[World History Archives]

History of U.S. electoral politics

Hartford Web Publishing is not the author of the documents in World History Archives and does not presume to validate their accuracy or authenticity nor to release their copyright.

   History of the United States politics in general

  The political significance of Sen. Joseph Lieberman
  The U.S. election of the year 2000

Corporate domination of U.S. electoral politics

Business Groups Giving to Democrats
By Jonathan D. Salant, Associated Press, 15 September 1999. With control of the House up for grabs, business groups that overwhelmingly favored Republicans during the Gingrich years have begun spreading more political money to Democratic candidates.
Super Tuesday Proved The US Has Become A Plutocracy, Governed By Wealth--Mainly Corporate Wealth
By William Pfaff, Chicago Tribune, 14 March 2000. Another demonstration that the American electoral system is, as a practical matter, not reformable. The candidacies of John McCain and Bill Bradley provided the best chance to change the voting system. They proposed limited but significant remedies for the takeover of the country's governing institutions by corporate and private wealth.

Limited voter participation in capitalist political democracy

Losing the Vote: The Impact of Felony Disenfranchisement Laws in the United States
Black Radical Congress Report Summary, 7 May 1999. Felony voting restrictions in the U.S. are political anachronisms reflecting values incompatible with modern democratic principles. The laws create political 'outcasts,' distort the country's electoral process and they diminish the black vote, countering decades of voting rights gains.
Voters want an alternative to the two-party system
Associated Press, 23 December 1999. Americans don't have much faith in the two-party system to elect their president, according to a recent poll. A possible race between challengers to their parties' front-runners does not lessen the voters' desire for a third-party alternative.

The emptiness of capitalist democracy

Campaign 2000: The Silence Of The Candidates Is What I Want To Talk About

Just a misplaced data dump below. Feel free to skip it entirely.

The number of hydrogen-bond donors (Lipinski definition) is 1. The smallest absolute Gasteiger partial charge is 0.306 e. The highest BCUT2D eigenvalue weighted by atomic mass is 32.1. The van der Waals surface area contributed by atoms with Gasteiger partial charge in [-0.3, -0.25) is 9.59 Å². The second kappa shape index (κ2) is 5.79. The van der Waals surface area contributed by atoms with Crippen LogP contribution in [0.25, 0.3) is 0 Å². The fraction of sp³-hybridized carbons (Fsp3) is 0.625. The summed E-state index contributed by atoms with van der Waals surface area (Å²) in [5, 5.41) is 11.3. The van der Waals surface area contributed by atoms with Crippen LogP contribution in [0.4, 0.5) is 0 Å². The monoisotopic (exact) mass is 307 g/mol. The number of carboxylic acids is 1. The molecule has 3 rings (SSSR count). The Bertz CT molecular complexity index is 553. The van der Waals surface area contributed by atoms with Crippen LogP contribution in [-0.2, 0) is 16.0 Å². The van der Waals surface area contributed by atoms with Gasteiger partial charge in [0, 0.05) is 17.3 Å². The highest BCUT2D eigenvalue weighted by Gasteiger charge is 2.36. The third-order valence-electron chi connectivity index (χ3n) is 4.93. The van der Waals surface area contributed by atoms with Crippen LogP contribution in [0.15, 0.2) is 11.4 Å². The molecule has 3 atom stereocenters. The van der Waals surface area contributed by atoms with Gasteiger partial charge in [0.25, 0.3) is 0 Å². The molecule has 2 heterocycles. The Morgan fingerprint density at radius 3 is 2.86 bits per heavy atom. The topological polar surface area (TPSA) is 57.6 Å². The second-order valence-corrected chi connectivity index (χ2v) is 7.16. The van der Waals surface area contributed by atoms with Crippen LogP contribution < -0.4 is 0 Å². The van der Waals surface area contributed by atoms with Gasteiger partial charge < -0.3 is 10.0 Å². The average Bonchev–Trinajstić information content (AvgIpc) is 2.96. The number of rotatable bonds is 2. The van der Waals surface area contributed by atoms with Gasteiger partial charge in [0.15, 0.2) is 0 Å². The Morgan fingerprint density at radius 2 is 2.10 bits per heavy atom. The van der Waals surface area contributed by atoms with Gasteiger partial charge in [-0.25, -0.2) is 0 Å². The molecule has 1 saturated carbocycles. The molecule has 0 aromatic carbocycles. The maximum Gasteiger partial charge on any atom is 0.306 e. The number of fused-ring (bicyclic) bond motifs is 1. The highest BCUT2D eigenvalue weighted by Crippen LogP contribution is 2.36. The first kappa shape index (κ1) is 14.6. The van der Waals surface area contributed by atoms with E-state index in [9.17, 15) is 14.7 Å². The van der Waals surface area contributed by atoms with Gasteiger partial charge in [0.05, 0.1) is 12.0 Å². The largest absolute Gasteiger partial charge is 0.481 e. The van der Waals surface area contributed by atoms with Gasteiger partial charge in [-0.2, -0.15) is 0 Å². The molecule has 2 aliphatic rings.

By Howard Zinn, The Progressive 8 March 2000.Every day, as the soggy rhetoric of the Presidential candidates accumulates into an enormous pile of solid waste, we get more and more evidence of the failure of the American political system. The candidates for the job of leader of the most powerful country in the world have nothing important to say.
Forbidden topics in the U.S "Presidential elections"
By Ken Schechtman, in St Louis Post-Dispatch 4 June 2000. In the shadowy world of politics, debate can be a sham and inaction the intent. The fog of silence reveals a history of change in which the Washington elite began mostly from the outside looking away.
The Souls of Republicrats
By Derrick Z. Jackson, The Boston Globe 16 August 2000. Political experts say third parties cannot win the White House. Those experts have been on another planet. The past eight years have seen the White House occupied by the Republicratic Party. Can Gore and Lieberman convince the nation they have a soul, while selling out large chunks of the soul of the Democratic Party?

The electorate

La Nueva Vida: Latinos and Politics
By William Booth, Washington Post, 14 February 2000. Latinos are the fastest-growing, hottest demographic in American politics. Latinos are concentrated in the mega-states with the most electoral votes. Latinos are a mix of conservative and liberal leanings, and challenge stereotypes and defy easy labeling. Many Latinos do not consider themselves members of a unified political demographic.

[World History Archives]    [Gateway to World History]    [Images from World History]    [Hartford Web Publishing]